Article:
To plan or not to plan…that is not the question! Having homeschooled my daughter on and off for the past year with no real planning behind our daily activities has been hectic, chaotic and to put it bluntly…a complete mess!
Whilst I know that there are many homeschooling mummies who tend to take the ‘unschooling’ approach. I knew as soon as I read a few unschooling books, that this was not the method for myself or my daughter. Even though I knew that effectiv homeschooling would take a lot of time for planning, resource making, lesson planning etc, I just couldn’t get down to ‘business’ so to speak. That was until I spoke to a dear friend of mine who has been teaching for almost a decade. She advised me well and before I knew it – within about a week and a half (with no breaks!), I had planned my first 6 weeks of teaching, including all the resources that I made. Basically everything was ready for reading, maths, writing, science, art, and of course Islamic and Arabic studies.
I cannot tell you what a relief it was to finish the planning and it really is paying off. Not only do I not need to rush the night before to plan for the next day, but it really means that I can get down to what is important – actually homeeducating my little one.
So, where did I begin with the planning. Well, I nipped down to Woolworths – bought a ring binder notebook with dividers inside, took out some scrap paper from home an began to plan.
For each subject, I wrote down the following:
1. Objectives that I had for my daughter for the year
2. Guidelines from the national curriculum
3. A book list (all the books I can use as teaching aids for that particular subject)
4. Resource list (literally everything that I have in my home that can be used to teach from puzzles to flashcards to textbooks)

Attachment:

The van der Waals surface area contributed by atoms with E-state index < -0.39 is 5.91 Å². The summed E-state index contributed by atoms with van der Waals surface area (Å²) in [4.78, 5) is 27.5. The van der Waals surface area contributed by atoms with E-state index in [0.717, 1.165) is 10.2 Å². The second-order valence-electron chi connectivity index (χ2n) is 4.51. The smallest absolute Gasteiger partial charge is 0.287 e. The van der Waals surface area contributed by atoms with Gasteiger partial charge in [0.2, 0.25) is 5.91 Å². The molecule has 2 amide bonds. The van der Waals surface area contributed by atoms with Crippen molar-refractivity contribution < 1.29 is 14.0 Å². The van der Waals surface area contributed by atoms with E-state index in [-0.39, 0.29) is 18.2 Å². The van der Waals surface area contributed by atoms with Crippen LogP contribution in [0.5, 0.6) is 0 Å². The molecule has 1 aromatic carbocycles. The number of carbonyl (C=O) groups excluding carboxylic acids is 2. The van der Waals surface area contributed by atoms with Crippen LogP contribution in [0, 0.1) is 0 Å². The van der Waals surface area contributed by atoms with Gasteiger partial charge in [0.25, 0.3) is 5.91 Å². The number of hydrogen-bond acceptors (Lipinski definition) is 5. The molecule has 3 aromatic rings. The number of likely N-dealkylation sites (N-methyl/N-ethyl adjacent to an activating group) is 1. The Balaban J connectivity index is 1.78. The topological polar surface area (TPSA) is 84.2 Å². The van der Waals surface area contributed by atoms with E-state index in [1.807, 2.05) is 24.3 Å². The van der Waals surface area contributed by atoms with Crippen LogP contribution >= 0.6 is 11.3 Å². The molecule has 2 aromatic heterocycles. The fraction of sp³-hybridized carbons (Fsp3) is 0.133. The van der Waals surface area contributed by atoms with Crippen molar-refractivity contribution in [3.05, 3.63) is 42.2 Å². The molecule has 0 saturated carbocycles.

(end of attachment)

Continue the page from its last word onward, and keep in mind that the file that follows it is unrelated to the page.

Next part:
5. Idea list (ideas that I had for making the teaching really fun and inspiring)
Once I had finished these lists, the actual planning began. I divided each week into my teaching days (for us, we do school on Sundays, Mondays, Tuesdays and Thursdays). I the created two timetables – one for the week and a daily timetable.
So, ours looks something like this:
Sunday Monday Tuesday Thursday
Reading 1 hour – 1 hour 1 hour
Maths 1 hour – 1 hour 1 hour
Writing 30 mins – 30 mins 30 mins
Islam / Arabic 1 hour – 1 hour 1 hour
Art – 2 hours – –
Science – 1 hour – –
Reinforce 15 mins – 15 mins 15 mins
With this in mind, I then divided the year into school dates with breaks for my daughter as well as myself to plan for the next 6 weeks.
The planning for each subject then began.
For reading, I divided each teaching lesson into the following format:
15 mins teaching
I used the Letters and Sounds Curriculum as my foundation and resources and activities were fitted in accordingly with what I had at home or things that I would make.
The same sort of format was used for Maths. My main aid was the Foundation Numeracy Strategy from the Standards website. And again, we used resources we had at home, or I would make my own.
For science, we are sticking to a book called: Belair Early Years Science. It is superb! Full of fun ideas and covers key areas for learning.
For art, we are using a mixture of ideas I have come up with as well as a book called Creativity by Sandy Green. I also use the art lesson to finish off any major activity from a subject.
For Islam/Arabic: our daily lesson is divided as follows:
And that…(phew) is about it. But believe me, it does feel great to have everything planned, dusted and sorted way before beginning the actual lesson. I hope this helps you all with your planning should you wish to plan for your homeschooling. It may not work for some, but as the title of this post says…for me…planning is everything…